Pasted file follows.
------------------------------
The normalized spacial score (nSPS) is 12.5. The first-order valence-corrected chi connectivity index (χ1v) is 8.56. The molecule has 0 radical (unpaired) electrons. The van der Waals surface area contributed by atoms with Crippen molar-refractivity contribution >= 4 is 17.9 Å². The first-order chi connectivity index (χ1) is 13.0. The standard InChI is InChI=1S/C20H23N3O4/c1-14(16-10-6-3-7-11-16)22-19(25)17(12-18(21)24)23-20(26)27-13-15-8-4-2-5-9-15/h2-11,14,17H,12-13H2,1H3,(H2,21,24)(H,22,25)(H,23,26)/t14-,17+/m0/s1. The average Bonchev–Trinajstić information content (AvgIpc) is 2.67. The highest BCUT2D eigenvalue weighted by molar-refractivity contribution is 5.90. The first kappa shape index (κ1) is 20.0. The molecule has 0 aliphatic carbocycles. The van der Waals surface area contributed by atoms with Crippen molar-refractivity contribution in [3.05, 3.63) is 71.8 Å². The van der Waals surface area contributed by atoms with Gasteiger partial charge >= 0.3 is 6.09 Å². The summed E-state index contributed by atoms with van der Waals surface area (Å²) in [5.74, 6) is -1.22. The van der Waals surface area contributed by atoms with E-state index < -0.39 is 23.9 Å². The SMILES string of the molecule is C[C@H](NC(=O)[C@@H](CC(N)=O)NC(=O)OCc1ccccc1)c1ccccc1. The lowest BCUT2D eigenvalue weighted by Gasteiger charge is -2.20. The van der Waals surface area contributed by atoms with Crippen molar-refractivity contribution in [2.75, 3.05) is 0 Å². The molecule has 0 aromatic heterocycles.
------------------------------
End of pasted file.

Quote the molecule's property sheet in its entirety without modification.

The normalized spacial score (nSPS) is 12.5. The first-order valence-corrected chi connectivity index (χ1v) is 8.56. The molecule has 0 radical (unpaired) electrons. The van der Waals surface area contributed by atoms with Crippen molar-refractivity contribution >= 4 is 17.9 Å². The first-order chi connectivity index (χ1) is 13.0. The standard InChI is InChI=1S/C20H23N3O4/c1-14(16-10-6-3-7-11-16)22-19(25)17(12-18(21)24)23-20(26)27-13-15-8-4-2-5-9-15/h2-11,14,17H,12-13H2,1H3,(H2,21,24)(H,22,25)(H,23,26)/t14-,17+/m0/s1. The average Bonchev–Trinajstić information content (AvgIpc) is 2.67. The highest BCUT2D eigenvalue weighted by molar-refractivity contribution is 5.90. The first kappa shape index (κ1) is 20.0. The molecule has 0 aliphatic carbocycles. The van der Waals surface area contributed by atoms with Crippen molar-refractivity contribution in [3.05, 3.63) is 71.8 Å². The van der Waals surface area contributed by atoms with Gasteiger partial charge >= 0.3 is 6.09 Å². The summed E-state index contributed by atoms with van der Waals surface area (Å²) in [5.74, 6) is -1.22. The van der Waals surface area contributed by atoms with E-state index < -0.39 is 23.9 Å². The SMILES string of the molecule is C[C@H](NC(=O)[C@@H](CC(N)=O)NC(=O)OCc1ccccc1)c1ccccc1. The lowest BCUT2D eigenvalue weighted by Gasteiger charge is -2.20. The van der Waals surface area contributed by atoms with Crippen molar-refractivity contribution in [2.75, 3.05) is 0 Å². The molecule has 0 aromatic heterocycles.